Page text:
## Annuities and Annuity Payments

Many people add to a retirement account at regular intervals through payroll withholding. You may have a savings goal. Solving for an annuity payment is one way to figure out how much you should be saving in order to meet your goal. First, let’s define our terms.

An **annuity** is a stream of payments made through time. A stream of equal payments at equal time intervals is a **fixed annuity**. If those payments are made at the end of each time period (month, quarter, year, etc…) it is an **Ordinary Annuity**. If the payments are due at the beginning of each period, it is an **Annuity Due**.

The payment **amount**, interest **rate**, and **number** of payments all contribute to the **future value** of the annuity. Any annuity calculation has these four variables, and with any three you can find the fourth.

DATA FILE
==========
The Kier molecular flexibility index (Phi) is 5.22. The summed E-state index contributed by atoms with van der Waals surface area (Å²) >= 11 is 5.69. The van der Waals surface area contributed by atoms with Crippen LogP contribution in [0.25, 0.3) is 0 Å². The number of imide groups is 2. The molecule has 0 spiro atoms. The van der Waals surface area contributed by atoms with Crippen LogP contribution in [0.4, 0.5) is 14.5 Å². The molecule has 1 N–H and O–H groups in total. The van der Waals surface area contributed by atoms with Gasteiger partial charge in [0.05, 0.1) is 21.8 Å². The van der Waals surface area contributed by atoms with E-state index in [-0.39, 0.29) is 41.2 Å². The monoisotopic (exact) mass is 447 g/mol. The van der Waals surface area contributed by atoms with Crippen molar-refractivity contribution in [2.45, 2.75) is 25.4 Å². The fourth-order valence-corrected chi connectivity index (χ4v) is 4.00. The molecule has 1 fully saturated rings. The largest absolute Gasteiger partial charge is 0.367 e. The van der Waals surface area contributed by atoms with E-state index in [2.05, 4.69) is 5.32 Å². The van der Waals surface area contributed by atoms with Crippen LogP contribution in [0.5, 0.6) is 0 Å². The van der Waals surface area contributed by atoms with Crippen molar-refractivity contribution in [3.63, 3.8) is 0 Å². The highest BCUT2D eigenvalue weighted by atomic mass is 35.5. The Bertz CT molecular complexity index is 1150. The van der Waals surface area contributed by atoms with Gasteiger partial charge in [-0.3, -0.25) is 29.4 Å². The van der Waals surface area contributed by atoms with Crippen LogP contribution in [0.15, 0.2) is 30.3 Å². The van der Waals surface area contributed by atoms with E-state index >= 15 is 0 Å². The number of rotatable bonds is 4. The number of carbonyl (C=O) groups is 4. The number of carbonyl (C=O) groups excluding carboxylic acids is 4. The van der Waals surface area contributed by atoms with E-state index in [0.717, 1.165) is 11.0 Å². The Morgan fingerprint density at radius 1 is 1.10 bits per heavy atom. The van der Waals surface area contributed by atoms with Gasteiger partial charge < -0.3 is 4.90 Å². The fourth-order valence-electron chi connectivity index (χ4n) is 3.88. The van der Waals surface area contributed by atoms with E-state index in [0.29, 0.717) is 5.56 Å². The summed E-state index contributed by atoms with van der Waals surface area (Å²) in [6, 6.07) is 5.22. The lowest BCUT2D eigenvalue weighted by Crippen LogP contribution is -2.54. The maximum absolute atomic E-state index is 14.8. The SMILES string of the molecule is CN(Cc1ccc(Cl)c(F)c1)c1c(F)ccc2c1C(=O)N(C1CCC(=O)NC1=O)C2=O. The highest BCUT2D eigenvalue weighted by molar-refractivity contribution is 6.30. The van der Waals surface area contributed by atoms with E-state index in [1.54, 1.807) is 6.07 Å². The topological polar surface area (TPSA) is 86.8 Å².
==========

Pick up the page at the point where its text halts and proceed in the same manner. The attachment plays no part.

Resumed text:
The formula and example below calculates the periodic payment required for an ordinary annuity, with a given interest rate and number of payments (periods), in order to achieve a desired future value. This assumes a starting value of zero.

This formula can also be manipulated to calculate the payments from an existing sum, which would find the payouts that would draw the annuity down to an ending value of zero.

## Formula to Calculate the Payment Amount of an Ordinary Annuity

**PMT = FV(OA) / [((1 + i) ^{n }**

**– 1) / i ]**where:

**FV(OA)**, or Future Value of Ordinary Annuity: the value of the annuity at time t=0**PMT**: Payment amount (value) of the individual payments in each period**i**: periodic interest rate that gets compounded for each period of time(periodic rate may be determined by dividing an annual rate by the number of periods in a year)**n**: number of peroids (same as the number of payments)

## Calculate Annuity Payment: Funding an Ordinary Annuity

Calculate the payment required for an ordinary annuity with a step by step example using your values for the periodic interest rate, number of periods, and future value.